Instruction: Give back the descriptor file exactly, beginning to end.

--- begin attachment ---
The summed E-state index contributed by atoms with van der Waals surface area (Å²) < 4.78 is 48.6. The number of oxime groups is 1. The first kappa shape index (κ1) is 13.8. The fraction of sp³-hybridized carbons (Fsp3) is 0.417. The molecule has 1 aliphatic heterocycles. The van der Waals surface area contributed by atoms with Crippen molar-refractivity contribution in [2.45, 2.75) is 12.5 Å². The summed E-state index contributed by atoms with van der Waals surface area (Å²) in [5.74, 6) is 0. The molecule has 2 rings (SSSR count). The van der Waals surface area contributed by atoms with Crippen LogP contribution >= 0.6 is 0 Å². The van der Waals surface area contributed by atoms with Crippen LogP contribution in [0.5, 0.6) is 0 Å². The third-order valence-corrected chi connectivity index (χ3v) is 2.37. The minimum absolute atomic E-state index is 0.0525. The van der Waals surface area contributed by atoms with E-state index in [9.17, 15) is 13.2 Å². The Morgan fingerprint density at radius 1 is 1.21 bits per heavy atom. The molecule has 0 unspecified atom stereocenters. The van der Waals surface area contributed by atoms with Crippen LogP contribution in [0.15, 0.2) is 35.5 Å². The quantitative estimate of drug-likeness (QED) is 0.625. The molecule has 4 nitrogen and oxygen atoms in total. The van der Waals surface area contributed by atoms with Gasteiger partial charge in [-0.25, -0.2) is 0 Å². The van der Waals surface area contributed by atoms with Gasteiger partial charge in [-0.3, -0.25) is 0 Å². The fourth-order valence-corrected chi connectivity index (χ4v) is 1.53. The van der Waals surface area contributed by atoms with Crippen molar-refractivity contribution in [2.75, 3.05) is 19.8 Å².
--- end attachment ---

The summed E-state index contributed by atoms with van der Waals surface area (Å²) < 4.78 is 48.6. The number of oxime groups is 1. The first kappa shape index (κ1) is 13.8. The fraction of sp³-hybridized carbons (Fsp3) is 0.417. The molecule has 1 aliphatic heterocycles. The van der Waals surface area contributed by atoms with Crippen molar-refractivity contribution in [2.45, 2.75) is 12.5 Å². The summed E-state index contributed by atoms with van der Waals surface area (Å²) in [5.74, 6) is 0. The molecule has 2 rings (SSSR count). The van der Waals surface area contributed by atoms with Crippen LogP contribution >= 0.6 is 0 Å². The van der Waals surface area contributed by atoms with Crippen LogP contribution in [0.5, 0.6) is 0 Å². The third-order valence-corrected chi connectivity index (χ3v) is 2.37. The minimum absolute atomic E-state index is 0.0525. The van der Waals surface area contributed by atoms with E-state index in [9.17, 15) is 13.2 Å². The Morgan fingerprint density at radius 1 is 1.21 bits per heavy atom. The molecule has 0 unspecified atom stereocenters. The van der Waals surface area contributed by atoms with Crippen LogP contribution in [0.15, 0.2) is 35.5 Å². The quantitative estimate of drug-likeness (QED) is 0.625. The molecule has 4 nitrogen and oxygen atoms in total. The van der Waals surface area contributed by atoms with Gasteiger partial charge in [-0.25, -0.2) is 0 Å². The van der Waals surface area contributed by atoms with Gasteiger partial charge in [-0.3, -0.25) is 0 Å². The fourth-order valence-corrected chi connectivity index (χ4v) is 1.53. The van der Waals surface area contributed by atoms with Crippen molar-refractivity contribution in [2.75, 3.05) is 19.8 Å².